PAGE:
A benefit of the winner-take-all allocation of electoral votes is that it makes failure of one candidate to win an Electoral College majority nearly impossible. Therefore, the winner-take-all system protects against the prospect of an election being decided in the House of Representatives.)

In the national popular vote, the winner might NOT have a majority. When there are three or more candidates, minor candidates slice off little pieces of the popular vote, potentially leaving the winner with less than a majority. When a winner has the most votes but it’s less than a majority, he wins with only a MINORITY. That’s called a PLURALITY.

Bottom line: It is possible for one candidate to win the Electoral College and another candidate to win the national popular vote! Usually it’s not a problem. It’s only happened a few times in the whole history of the U.S.

But it happened in 2016!

Donald Trump won a clear majority (304 to 227) in the Electoral College. Hillary Clinton won a plurality of the national popular vote (48.2% to 46.1%) (65,853,514 to 62,984,828 approximately).

Even though not a majority, Clinton had more popular votes than Trump. And Trump had more electoral votes. Many people think Clinton should therefore be president. But sorry, the winner was Trump, the one with the Electoral College majority. It says so in the Constitution, and the Constitution is the law of the land.

A majority, of course, is 50% plus 1. If you’re a mathematician or a perfectionist, you might calculate: 50% – 48.2% = 1.8%.

And you might ask, where are those 1.8% of the popular votes which denied Clinton a majority. I’m not a mathematician, but I doubt that even a mathematician can answer that question for sure.

It might be reasonable to suggest: Maybe that 1.8% of the popular vote is reflected in the Electoral College total?

Trump is a minority president, and Clinton would also be a minority president. Is it possible to speculate that the Electoral College might reflect the will of the whole nation as accurately as the popular vote?

My head spins! Are these mathematical questions, or metaphysical questions?

And that, my friends, is why many people wonder about the Electoral College and the national popular vote.

In the next post, Part 2, we’ll discuss how the winner-take-all system came to be.

And more important, why it’s a waste of time worrying about the Electoral College, because we’re not going to change it. At least not before the November election. Which is only five months away.

Rather than raging against the Electoral College, your time would be better spent trying to WIN the Electoral College majority for the candidate of your choice. That is the point of this series of posts.

See you in Part 2.

— John Hayden

Joe Biden Running On Empty

Are Democrats Cool on Biden?

That was the headline on Monday’s New York Times On Politics newsletter from Lisa Lerer. Does the statement — Democrats cool on Joe Biden — require a question mark? At this point in time? After all those debates?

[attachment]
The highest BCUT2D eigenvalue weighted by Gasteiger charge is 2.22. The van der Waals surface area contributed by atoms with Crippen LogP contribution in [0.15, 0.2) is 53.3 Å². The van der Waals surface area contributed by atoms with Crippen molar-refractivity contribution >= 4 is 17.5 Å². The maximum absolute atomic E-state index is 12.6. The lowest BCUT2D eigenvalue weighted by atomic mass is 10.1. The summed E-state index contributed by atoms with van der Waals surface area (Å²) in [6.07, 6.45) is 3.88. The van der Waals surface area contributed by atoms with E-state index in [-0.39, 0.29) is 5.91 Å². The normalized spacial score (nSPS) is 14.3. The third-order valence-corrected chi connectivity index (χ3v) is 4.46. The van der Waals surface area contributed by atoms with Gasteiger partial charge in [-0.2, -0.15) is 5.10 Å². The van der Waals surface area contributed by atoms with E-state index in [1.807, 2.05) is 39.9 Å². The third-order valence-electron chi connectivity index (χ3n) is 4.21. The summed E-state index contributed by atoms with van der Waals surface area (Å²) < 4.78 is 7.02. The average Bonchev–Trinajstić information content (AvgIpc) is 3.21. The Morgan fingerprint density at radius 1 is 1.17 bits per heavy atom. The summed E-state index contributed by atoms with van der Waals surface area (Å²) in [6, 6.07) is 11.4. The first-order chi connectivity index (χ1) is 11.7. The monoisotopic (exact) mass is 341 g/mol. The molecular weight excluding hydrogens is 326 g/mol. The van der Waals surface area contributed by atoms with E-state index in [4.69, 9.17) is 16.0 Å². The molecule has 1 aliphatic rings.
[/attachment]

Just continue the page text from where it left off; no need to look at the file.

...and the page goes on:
Joe_Biden_kickoff_rally_May_2019

JOE BIDEN, Creative Commons

Biden’s had plenty of exposure. Maybe too much exposure. Voters reacted with friendly warmth but tepid enthusiasm.

It wasn’t so long ago that Bernie Sanders seemed destined to be the Democratic nominee. However, the idea of a Democratic Socialist was said to discomfit the Democratic Party establishment (if such a thing exists). More likely, the Socialist idea simply spooked old-fashioned Democratic voters on Super Tuesday. Suddenly, the momentum shifted from Bernie to Joe.

Now, all attention is turned to the Coronavirus pandemic, which has been hijacked as a reality TV show starring Donald Trump. It’s a reprise of “The Apprentice” series. After stumbling through the first few episodes, Trump warmed to the new story line. Now the show is so popular it’s on every night. And it’s just been extended through the end of April, at least.

(Note: Definitely not making light of the Coronavirus crisis. It is totally real and serious, worldwide. Simply pointing out how it has also become a nightly television spectacle, with eerie similarity to a reality TV show.)

Too soon to speculate whether the TV version of coronavirus might be extended for a second season in the fall. Would it be riveting enough to preempt NFL football and the November General Election? Highly unlikely, don’t you think?

And the Democratic nomination contest?

Some say it’s over, decided.

Sanders says, let’s debate.

Biden says, let’s move on.

Momentum? Full stop. Momentum is becalmed, not a hint of breeze in the sails.

What little we’ve seen of Joe Biden in recent weeks seems to reinforce the memory left over from the debates.

Joe Biden looks like an old man running on empty.

Or maybe that’s just your humble correspondent, psychologically projecting the way I feel. Which is old and empty.

I have not taken a survey, scientific or otherwise. But among the few folks I’ve talked to, “old and running on empty” seems to be a consensus.